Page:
# Probability distributions as solutions to differential equations

As far as what I can tell, the popularity of the Black-Scholes-Merton model partly stems from the fact that it formulates the value of a derivative in a differential form in which the solution has a known distribution. From this perspective, the dynamic hedging argument was simply a modeling assumption which allowed its authors to pose the problem in a way which already had a known solution. Anyway, I was hoping to make use of such transformations to identify solutions to other similarly posed problems. However, I have not been able to find a comprehensive reference on the topic of transformations of differential equations to probability distributions.

My intuition is that such a resource might be helpful in researching solutions to other types derivatives, such as path dependent options.

For example, the current Wiki entries on the Inverse-chi-squared distribution and Normal-inverse-gamma distribution lack the differential equations to which these distributions are solutions. Moreover, historical Wiki entries actually contained such solutions, such as this redacted entry on Inverse-chi-squared distribution:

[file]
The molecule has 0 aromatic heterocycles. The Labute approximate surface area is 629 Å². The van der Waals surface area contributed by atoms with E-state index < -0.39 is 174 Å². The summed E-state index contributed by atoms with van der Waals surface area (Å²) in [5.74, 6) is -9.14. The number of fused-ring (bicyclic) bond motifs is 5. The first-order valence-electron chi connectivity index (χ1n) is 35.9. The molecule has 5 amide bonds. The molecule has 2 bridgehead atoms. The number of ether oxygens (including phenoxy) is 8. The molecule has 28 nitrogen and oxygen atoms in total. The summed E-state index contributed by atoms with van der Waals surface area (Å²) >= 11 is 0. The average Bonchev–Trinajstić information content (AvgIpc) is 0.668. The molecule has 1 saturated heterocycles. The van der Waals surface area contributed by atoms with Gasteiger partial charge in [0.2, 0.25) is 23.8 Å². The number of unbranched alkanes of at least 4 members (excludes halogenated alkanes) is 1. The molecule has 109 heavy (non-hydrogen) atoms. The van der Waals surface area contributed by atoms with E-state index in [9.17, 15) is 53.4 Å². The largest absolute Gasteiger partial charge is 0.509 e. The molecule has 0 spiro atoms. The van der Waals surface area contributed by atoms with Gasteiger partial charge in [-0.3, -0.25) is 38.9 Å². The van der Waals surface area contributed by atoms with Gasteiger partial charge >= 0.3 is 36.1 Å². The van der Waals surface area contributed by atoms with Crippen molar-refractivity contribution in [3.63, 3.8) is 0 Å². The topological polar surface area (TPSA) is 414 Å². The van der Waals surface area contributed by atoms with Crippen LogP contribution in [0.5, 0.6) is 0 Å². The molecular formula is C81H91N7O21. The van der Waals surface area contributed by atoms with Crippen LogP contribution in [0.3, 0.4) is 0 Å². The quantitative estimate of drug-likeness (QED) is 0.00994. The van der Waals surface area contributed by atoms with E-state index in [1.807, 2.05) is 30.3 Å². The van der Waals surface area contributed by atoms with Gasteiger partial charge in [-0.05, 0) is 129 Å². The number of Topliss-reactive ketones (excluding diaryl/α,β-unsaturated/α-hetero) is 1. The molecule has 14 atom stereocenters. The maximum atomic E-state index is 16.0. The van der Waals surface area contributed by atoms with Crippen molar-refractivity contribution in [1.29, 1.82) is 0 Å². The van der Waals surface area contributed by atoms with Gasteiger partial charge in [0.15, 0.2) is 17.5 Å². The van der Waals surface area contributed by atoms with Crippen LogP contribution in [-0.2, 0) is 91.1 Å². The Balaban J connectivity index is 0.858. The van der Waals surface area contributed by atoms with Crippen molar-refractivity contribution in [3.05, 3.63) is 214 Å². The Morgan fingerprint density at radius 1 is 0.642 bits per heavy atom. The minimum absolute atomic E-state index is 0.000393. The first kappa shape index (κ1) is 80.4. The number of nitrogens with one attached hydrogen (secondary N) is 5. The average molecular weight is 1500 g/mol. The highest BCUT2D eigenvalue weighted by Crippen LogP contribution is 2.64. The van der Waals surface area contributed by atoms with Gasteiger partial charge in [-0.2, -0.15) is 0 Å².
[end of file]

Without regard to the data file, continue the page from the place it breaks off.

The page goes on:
$\left\{2x^{2}f_{}'(x)+f_{}(x)(-\nu +\nu x+2x)=0,f_{}(1)={\frac {(2e)^{{-\nu /2}}v^{{\nu /2}}}{\Gamma \left({\frac {\nu }{2}}\right)}\sim\frac{1}{\chi^2[\nu]}}\right\}$

Were these solutions redacted because they were wrong? If not, why?

Moreover, does comprehensive resource exist which connects known distributions as solutions to various differential equations?

• "[...] the dynamic hedging argument was simply a modeling assumption which allowed its authors to pose the problem in a way which already had a known solution." I think this is inaccurate, the authors started from a purely financial argument (i.e. dynamic hedging of an option), which can be represented mathematically as a PDE, and through transformations of the original PDE ended up finding the heat equation. Apr 28 '18 at 9:54
• Maybe you might want to look at Feynman-Kac theorem, which establishes a connection between the (parabolic) PDE and the distribution of the underlying asset. Apr 28 '18 at 9:56